From the Blogosphere
Cloud Warfare & Proactive Network Defenses
An overview of the current state of cyber warfare.
Mar. 9, 2009 07:20 AM
It is quickly becoming apparent that new weapon of choice for modern conflicts is not in the traditional battle field. Instead many nation-states are increasingly employing cyber warfare to attack other states or entities in an effort to disrupt or disable critical technological infrastructure. States like China and Russia, which remain inferior to the U.S. militarily, have identified the United State's cyberspace vulnerability and worked diligently to exploit it. I've had a keen facination with the military side of computing, so I thought I'd take a moment to give you an overview of the current state of Cyber warfare.
For those new to military network computing / Cyber warfare, there two main groups in the US military who are publicly devoted to Cyber warfare activities, the Air Force Cyber Command and 67th Network Warfare Wing. The stated mission of the AF Cyber Command is to develop a major command that stands alongside Air Force Space Command and Air Combat Command as the provider of forces that the President, combatant commanders and the American people can rely on for preserving the freedom of access and commerce, in air, space and now cyberspace.
Although less is known about the NSA, the National Security Agency has recently become a major player in the emerging network defenses segment of the US military. Generally speaking NSA's cyber mandate is to "help monitor" U.S. federal agency computer networks to protect them against attacks. Unofficially they have been know to proactively engage in network defenses including botnet based activities. NSA's official mission, as set forth in Executive Order 12333, is to collect information that constitutes "foreign intelligence or counterintelligence" while not "acquiring information concerning the domestic activities of United States persons". NSA has declared that it relies on the FBI to collect information on foreign intelligence activities within the borders of the USA.
The topic of cyber warfare is not a new one, in 1996 Richard Harknett wrote a paper title "Information Warfare & Deterrence" In this famous paper, Harknett appears to be advocating for what he describes as absolute deterrence. He notes, “The essence of the Information Age is the emergence of a new form of organization. The information technology network seamlessly connects all of its parts, creating shared situational awareness throughout an organization. High connectivity supports both enhanced sustainability and greater accessibility. "
At it's heart Harknett has outlined the vision of state sponsored offensive network centric armies, both as a offensive tool but also as a form of mutual deterrence. The problem with mutual deterrence is it quickly becoming difficult to detect the friendlies from the enemies. The recent Georgian war is a perfect example. A large part of the Georgian government web infrastructure was brought down during the Russian / Georgian conflict. Although the Russian's were thought to behind the attack, the actual computers inflicting the demand were seen to be originating from civilian ISP's in the United States, in order for NATO or others combat this barrage, they would in effect have been attacking American computing targets, or "friendlies".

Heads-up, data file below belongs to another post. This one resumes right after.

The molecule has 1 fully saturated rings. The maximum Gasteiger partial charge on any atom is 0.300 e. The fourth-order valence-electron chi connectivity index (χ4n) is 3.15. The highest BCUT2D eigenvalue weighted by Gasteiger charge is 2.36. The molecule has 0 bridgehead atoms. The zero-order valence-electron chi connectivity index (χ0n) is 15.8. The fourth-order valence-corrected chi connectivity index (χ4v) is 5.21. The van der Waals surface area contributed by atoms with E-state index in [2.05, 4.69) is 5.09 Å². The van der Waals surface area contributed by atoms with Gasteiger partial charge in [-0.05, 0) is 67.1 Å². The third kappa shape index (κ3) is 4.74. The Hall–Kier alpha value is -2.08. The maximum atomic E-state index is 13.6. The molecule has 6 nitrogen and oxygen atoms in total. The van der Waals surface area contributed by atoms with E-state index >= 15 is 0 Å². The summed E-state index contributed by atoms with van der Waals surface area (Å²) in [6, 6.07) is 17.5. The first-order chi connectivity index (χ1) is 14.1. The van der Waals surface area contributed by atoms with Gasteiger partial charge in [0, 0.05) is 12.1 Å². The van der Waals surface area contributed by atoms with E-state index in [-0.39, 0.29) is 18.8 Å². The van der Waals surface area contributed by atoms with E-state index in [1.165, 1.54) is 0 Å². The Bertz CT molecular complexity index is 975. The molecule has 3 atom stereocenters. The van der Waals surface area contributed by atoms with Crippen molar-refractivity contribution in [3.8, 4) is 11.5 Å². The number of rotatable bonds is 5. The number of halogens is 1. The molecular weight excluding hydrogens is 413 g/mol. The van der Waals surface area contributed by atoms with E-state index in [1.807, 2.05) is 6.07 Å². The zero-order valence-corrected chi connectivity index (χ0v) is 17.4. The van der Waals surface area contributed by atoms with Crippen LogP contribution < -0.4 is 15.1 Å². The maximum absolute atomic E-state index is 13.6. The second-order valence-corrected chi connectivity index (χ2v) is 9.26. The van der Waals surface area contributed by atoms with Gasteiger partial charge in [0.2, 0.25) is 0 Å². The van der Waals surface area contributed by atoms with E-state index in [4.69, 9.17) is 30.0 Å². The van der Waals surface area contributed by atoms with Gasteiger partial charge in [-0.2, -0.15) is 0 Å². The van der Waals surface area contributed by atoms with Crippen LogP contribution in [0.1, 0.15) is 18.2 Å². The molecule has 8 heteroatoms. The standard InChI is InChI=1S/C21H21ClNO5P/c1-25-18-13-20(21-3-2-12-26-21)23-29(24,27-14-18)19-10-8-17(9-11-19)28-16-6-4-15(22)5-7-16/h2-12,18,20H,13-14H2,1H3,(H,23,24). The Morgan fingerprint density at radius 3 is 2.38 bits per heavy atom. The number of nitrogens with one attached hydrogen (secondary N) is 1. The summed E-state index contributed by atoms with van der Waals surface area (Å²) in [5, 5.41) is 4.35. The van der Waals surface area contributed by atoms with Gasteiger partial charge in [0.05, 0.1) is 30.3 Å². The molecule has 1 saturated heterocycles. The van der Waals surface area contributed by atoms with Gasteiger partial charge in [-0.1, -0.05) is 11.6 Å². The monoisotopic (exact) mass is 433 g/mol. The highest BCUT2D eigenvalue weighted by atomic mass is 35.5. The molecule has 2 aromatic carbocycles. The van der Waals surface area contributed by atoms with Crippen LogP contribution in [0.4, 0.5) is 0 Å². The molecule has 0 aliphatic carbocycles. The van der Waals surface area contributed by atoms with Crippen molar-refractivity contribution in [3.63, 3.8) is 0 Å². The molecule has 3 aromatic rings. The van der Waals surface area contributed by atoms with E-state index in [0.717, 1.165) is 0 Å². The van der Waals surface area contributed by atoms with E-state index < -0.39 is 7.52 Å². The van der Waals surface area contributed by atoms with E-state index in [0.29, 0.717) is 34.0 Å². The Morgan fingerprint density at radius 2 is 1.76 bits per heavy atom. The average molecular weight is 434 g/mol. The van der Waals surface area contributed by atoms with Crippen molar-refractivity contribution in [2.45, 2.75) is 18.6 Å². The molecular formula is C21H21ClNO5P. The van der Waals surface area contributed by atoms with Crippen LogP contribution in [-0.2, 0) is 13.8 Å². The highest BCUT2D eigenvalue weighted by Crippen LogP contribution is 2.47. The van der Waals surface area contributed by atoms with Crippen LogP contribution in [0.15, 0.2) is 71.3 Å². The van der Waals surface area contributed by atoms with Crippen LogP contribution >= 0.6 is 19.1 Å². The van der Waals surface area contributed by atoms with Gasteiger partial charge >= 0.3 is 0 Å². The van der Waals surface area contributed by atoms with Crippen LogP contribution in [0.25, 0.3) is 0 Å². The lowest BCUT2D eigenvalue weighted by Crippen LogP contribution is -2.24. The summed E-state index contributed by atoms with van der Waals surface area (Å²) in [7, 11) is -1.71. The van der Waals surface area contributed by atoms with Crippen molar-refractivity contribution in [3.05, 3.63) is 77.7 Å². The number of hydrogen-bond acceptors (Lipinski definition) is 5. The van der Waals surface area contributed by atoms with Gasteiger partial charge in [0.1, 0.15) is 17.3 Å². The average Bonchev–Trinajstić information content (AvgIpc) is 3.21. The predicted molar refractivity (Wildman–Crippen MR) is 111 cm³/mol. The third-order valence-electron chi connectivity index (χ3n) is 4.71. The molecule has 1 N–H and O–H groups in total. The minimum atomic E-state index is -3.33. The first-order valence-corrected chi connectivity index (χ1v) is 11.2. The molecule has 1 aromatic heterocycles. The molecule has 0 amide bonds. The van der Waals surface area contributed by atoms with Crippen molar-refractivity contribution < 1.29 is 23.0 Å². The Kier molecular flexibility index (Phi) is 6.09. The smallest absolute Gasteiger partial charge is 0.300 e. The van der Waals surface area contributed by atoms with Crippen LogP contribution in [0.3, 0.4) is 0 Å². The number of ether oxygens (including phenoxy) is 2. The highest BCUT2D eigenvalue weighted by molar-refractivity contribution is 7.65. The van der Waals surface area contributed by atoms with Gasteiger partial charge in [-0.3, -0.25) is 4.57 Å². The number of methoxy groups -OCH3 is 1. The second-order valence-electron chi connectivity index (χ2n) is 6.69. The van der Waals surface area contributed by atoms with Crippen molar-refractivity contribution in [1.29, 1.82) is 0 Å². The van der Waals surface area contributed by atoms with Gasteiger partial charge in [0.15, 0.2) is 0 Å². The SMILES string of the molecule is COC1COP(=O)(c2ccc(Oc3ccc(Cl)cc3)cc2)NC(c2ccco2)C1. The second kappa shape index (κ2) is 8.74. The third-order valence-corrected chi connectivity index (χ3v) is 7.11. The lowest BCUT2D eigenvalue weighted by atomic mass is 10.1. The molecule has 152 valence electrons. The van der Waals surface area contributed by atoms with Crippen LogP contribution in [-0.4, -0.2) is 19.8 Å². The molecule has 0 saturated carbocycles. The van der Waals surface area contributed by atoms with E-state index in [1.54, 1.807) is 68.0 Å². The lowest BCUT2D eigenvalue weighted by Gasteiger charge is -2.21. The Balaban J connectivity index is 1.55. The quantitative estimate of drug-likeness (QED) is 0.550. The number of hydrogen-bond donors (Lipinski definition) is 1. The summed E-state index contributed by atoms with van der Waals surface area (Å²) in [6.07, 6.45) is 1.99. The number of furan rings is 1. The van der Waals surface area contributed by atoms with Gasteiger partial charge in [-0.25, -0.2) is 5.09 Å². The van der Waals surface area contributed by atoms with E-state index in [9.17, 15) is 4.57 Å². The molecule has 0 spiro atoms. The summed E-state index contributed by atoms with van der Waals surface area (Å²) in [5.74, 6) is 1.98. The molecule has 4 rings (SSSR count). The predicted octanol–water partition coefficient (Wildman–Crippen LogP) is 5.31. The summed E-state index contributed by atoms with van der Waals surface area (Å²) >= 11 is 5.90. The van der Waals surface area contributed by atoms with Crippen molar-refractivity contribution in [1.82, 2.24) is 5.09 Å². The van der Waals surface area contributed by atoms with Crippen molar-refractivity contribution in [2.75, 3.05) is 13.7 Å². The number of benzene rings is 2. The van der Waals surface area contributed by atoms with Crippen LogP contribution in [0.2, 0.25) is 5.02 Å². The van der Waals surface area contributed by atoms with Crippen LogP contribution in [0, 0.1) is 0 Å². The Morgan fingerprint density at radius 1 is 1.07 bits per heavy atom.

Harknett goes on to say "Deterrence requires that the capability to inflict retaliatory costs be perceived as reliable. Deterrence weakens to the degree that the deterrent capability can be contested by a challenger through degradation or avoidance. The inherent accessibility of information technology invites challenges to a network's connectivity. Deterrent threats relying on such connectivity will be susceptible to technical, tactical, and operational contest. The contestability of connectivity will make deterrence of information warfare difficult. "
What is most interesting is the contrast he draws between that of a Nuclear deterrent which he says "have a degree of ‘reliability of effect’ that makes the costs associated with a nuclear response seem incontestable."
Col. Charles W. Williamson III the deputy staff judge advocate at U.S. Air Forces in Europe’s military justice division recently added his own opinions. He say's "If the standard is absolute deterrence, then I admit intellectual defeat. On the other hand, if the standard is the more conventional meaning — to discourage somebody from taking action — then most of the world is deterred from symmetrical attack on the U.S. because of our conventional weapons dominance."
In a recent post Christofer Hoff added his opinions on "offensive computing";
"There's not been a war yet that has been won with defense alone, so why do we expect we can win this one by simply piling on more barbed wire when the enemy is dropping smart bombs? This is the definition of insanity and a behavior that we don't talk about changing.
"Don't spend money on AV because it's not effective" is an interesting behavioral change from the perspective of how you invest. Don't lay down and take it up the assets by only playing defense is another."
In the modern global computing environment, being a passive participant is no longer an option for most nations, if you are not taking proactive and sometimes offensive network measures you run the risk that your critical infrastructure will be exploited. This very real risk could result in real world casualties. The next big opportunity for the military contractors of the world will be in creating the next generation of distributed computing defense system, ones that can potentially take over a network of civilian compute resources both friendly or hostile. Like it or not, this is the fact we're now facing.